Civics & Government
Transform your classroom into an emotionally safe environment geared to deliberate controversial topics so students will be prepared to challenge global injustice and promote the common good.
Wendy Scott, Old Dominion University, Norfolk, VA
Oral History in the Social Studies Classroom: Promoting Social Justice and Cross-Cultural UnderstandingSubmitted by David Bailor on Wed, 07/31/2013 - 9:08pm
The strategy of oral history as a way to develop a social justice classroom and cross-cultural understanding is discussed. Implemented with pre-service teachers, three oral history samples are analyzed.
Alberto Lopez-Carrasquillo, Northeastern Illinois University, Chicago, IL
In this interactive workshop, participants will explore strategies to empower students to identify and speak out on issues they care about as a first step toward creating sustainable policy change.
Jill Bass, Meghan Goldenstein, Mikva Challenge, Chicago, IL
The presenters will provide a model for promoting informed and reasoned decision-making on local, national, and global issues through the application of digital primary sources utilizing emerging technological tools.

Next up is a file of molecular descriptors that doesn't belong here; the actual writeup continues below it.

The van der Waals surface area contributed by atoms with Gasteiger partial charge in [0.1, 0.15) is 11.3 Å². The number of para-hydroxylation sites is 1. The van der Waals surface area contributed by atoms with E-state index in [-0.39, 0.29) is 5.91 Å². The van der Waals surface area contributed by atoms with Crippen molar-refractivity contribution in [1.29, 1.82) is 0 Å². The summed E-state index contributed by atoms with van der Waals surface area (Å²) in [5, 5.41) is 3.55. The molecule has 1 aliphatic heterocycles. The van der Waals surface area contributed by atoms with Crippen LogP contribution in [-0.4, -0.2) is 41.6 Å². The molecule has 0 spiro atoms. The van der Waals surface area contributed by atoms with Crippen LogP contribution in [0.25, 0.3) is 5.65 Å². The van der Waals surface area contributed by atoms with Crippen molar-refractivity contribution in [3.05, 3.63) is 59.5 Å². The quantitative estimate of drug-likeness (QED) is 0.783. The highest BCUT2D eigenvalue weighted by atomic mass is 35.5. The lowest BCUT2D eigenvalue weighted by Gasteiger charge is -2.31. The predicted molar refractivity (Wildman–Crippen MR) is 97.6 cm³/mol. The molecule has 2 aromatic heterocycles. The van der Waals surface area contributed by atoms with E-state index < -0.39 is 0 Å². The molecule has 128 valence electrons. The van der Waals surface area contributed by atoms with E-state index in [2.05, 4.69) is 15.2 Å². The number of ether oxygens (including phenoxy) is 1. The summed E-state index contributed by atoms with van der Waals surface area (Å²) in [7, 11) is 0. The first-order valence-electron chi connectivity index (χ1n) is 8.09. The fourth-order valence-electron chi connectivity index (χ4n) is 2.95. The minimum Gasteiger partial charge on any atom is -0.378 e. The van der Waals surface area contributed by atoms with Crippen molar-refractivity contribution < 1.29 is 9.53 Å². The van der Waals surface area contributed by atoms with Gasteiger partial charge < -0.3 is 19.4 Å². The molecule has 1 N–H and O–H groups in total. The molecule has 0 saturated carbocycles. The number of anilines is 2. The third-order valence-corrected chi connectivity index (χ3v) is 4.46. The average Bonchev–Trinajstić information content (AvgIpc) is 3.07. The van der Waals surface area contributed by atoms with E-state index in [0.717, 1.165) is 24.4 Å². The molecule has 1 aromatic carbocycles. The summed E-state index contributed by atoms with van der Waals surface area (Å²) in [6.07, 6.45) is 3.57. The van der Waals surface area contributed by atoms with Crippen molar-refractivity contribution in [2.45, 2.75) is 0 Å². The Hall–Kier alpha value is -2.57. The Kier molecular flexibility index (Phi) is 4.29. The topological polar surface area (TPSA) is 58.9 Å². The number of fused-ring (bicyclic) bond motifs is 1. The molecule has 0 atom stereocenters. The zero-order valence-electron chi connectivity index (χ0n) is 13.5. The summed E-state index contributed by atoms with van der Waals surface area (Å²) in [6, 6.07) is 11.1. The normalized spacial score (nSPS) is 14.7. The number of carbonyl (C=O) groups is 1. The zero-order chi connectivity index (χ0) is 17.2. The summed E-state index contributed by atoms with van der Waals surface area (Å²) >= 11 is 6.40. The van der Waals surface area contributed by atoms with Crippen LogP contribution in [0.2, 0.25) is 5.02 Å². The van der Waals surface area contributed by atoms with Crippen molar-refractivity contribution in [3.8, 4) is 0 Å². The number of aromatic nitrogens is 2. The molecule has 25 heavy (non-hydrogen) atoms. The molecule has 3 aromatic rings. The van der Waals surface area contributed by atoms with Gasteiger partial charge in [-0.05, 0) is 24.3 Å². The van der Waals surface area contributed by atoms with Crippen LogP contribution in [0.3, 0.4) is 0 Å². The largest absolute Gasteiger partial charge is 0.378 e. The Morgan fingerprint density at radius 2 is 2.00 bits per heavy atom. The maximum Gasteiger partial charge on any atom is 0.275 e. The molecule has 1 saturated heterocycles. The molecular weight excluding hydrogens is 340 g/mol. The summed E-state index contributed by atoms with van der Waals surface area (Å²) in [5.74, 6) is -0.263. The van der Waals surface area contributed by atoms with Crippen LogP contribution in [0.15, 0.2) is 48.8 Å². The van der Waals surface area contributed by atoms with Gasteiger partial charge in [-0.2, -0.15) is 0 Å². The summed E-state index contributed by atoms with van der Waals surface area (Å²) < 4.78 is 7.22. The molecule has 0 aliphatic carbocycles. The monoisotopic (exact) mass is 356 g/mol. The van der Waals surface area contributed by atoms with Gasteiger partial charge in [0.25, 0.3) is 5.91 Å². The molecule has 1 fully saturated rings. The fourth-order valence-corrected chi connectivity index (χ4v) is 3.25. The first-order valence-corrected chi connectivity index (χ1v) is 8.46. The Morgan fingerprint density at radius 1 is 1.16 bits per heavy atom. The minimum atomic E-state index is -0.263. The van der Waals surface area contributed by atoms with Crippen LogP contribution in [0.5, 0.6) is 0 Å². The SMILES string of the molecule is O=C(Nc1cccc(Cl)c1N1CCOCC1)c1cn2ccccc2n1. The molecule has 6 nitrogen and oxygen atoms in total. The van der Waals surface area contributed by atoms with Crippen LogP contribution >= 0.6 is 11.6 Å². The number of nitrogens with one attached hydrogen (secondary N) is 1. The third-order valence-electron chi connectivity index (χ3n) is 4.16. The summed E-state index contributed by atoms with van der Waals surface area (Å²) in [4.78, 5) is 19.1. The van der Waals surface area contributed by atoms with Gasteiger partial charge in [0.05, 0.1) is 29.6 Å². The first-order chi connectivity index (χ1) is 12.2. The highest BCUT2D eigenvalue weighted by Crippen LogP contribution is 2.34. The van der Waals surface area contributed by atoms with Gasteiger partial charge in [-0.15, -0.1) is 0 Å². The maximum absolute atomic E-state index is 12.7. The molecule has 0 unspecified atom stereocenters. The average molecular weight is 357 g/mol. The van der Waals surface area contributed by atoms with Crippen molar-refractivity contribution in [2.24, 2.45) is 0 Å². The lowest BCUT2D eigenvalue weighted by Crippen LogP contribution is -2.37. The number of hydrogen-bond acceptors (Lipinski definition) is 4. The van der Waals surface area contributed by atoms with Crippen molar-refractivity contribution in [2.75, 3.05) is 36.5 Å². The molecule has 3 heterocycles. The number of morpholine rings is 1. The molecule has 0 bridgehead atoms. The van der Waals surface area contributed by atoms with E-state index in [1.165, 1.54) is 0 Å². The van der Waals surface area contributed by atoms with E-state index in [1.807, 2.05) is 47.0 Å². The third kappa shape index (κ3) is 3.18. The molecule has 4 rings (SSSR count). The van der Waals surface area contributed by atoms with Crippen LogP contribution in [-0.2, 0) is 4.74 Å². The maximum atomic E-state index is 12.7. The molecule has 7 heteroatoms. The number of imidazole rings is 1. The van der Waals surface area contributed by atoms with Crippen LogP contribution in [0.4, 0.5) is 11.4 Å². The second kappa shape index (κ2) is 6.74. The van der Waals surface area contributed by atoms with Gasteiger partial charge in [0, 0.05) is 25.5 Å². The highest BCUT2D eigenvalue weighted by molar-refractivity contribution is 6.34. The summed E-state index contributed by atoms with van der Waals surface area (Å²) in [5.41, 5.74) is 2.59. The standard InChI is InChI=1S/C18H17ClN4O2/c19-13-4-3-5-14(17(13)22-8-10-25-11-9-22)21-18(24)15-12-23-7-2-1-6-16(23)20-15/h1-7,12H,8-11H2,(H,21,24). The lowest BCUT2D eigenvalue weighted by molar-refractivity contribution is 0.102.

Scott Waring, Richard Hartshorne, University of Central Florida, Orlando, FL
Teachers can develop literacy skills, citizenship, and cultural awareness in students by pairing ideas from commonly taught novels with current issues to make learning relevant and meaningful for students.
Jaime Festa-Daigle, Tania Gray, Lake Havasu High School, Lake Havasu City, AZ
James Madison Fellows will share challenging, innovative, teacher-developed lessons using best-practice instructional strategies and standards engaging students in studying and evaluating Constitutional principles such as justice and the general welfare.
Ken DeMasi, James Madison Memorial Fellowship Foundation, Mesa, AZ
This session will demonstrate literacy strategies aligned with the Common Core Standards for Literacy in History/Social Studies for teaching about controversial issues using song lyrics as non-fiction text sources.
Kimberlee Sharp, Rachel Bender, Morehead State University, Morehead, KY
Informational texts expand children's social studies knowledge. From tradebooks to primary sources and Internet websites, teachers unpack standards to plan social studies lessons. Participants collect ideas for meaningful social studies.
Judy Britt, Winthrop University, Rock Hill, SC
Come and explore Law and Justice, which empowers young people to solve problems, develop innovative solutions, and take civic action as members of the "fourth branch" of the U.S. government.
Eliza Fabillar, Jessica Juliuson, Education Development Center, Inc., Waltham, MA
This session will demonstrate how instructors can utilize Web 2.0 tools such as Answer Garden, Poll Everywhere, Wiffitti and to increase student engagement and extend dialogue beyond the classroom.
Michelle Reidel, April Newkirk, Georgia Southern University, Statesboro,